DC DPW is piloting side underrun guards on a few vehicles. Photo credit: DC DPW

The District Department of Public Works (DPW) is piloting a few designs of side underrun guards on a some of their large vehicles. Underrun guards are installed to limit the likelihood a bicyclist or pedestrian would be pulled underneath a vehicle when a crash occurs. DPW is testing a few different prototype designs and will be evaluating them over the coming months. There is no immediate schedule for when all vehicles would be outfitted.

The Bicycle Safety Enhancement Act of 2008 requires the Mayor to “equip all District-owned, heavy-duty vehicles side-underrun guards to prevent bicyclists, other vehicles, or pedestrians from sliding under rear wheels” (full legislation on DC Council website). WABA advocated for this law after the tragic death of Alice Swanson in Dupont Circle who was killed by a turning privately owned truck. The mandate was unfunded for a few years until 2012 at the urging of DC Council. We would like to thank DPW for working through all of the challenges to implement this element of the 2008 law and we would like to express our encouragement for full implementation.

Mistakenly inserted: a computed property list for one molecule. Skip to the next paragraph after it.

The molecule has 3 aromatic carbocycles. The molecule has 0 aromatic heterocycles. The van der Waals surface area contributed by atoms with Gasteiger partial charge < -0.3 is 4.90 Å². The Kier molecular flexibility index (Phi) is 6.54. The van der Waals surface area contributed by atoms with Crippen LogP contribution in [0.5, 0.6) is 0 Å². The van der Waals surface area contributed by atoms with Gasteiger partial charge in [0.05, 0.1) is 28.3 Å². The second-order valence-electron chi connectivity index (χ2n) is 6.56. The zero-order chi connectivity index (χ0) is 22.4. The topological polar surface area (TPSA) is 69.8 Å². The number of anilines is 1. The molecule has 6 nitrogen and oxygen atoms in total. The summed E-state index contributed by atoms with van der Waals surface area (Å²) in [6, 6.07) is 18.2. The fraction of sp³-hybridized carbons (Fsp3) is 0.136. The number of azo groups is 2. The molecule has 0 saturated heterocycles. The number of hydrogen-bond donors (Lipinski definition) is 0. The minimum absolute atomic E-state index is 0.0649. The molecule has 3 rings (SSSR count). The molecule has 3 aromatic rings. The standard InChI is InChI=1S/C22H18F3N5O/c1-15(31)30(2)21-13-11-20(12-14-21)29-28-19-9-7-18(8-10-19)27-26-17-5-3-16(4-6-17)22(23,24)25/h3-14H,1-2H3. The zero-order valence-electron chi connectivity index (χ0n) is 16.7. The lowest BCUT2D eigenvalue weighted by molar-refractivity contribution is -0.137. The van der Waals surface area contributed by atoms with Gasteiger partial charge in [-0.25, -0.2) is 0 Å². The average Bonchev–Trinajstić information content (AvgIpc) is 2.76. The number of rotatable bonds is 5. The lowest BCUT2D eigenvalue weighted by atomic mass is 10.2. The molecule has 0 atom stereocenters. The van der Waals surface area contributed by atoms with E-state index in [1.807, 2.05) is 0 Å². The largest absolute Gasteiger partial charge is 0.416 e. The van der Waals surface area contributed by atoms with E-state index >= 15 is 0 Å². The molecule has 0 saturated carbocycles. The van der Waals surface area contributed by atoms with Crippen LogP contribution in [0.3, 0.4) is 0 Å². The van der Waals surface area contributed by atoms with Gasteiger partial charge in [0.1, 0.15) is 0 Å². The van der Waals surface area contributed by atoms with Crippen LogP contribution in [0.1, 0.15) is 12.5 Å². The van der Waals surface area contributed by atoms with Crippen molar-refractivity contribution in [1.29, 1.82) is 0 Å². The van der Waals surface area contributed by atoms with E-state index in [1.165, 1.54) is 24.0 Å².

Tiny Steps Toward Reality for Met Branch North

Image Credit: mvjantzen

Preliminary engineering and design of the northern section of the Met Branch Trail between the Fort Totten transfer station to the Tacoma Metro Station (technically called Phase 2) kicked off this month. DDOT provided this juicy news during their update at July meeting of the DC Bicycle Advisory Council (DC-BAC).  The preliminary engineering and design phase will bring the plans to 30% of complete. It’s a small but important step forward. For a sense of where this fits into the whole project, here’s a handy chart:

The engineering firm RK&K is the primary contractor on this project with the Toole Design Group as a subcontractor for trail design. A timeline of when this phase will be complete is not finalized yet.  After this work, the trail design needs to be 100% complete before a construction contract could be awarded and actual trail building to begin. All of these dates are unknown.

This is definite forward progress on the MBT. But, still no answer to Councilmember Mary Cheh famous question: “Will I be alive [when the trail is finished]?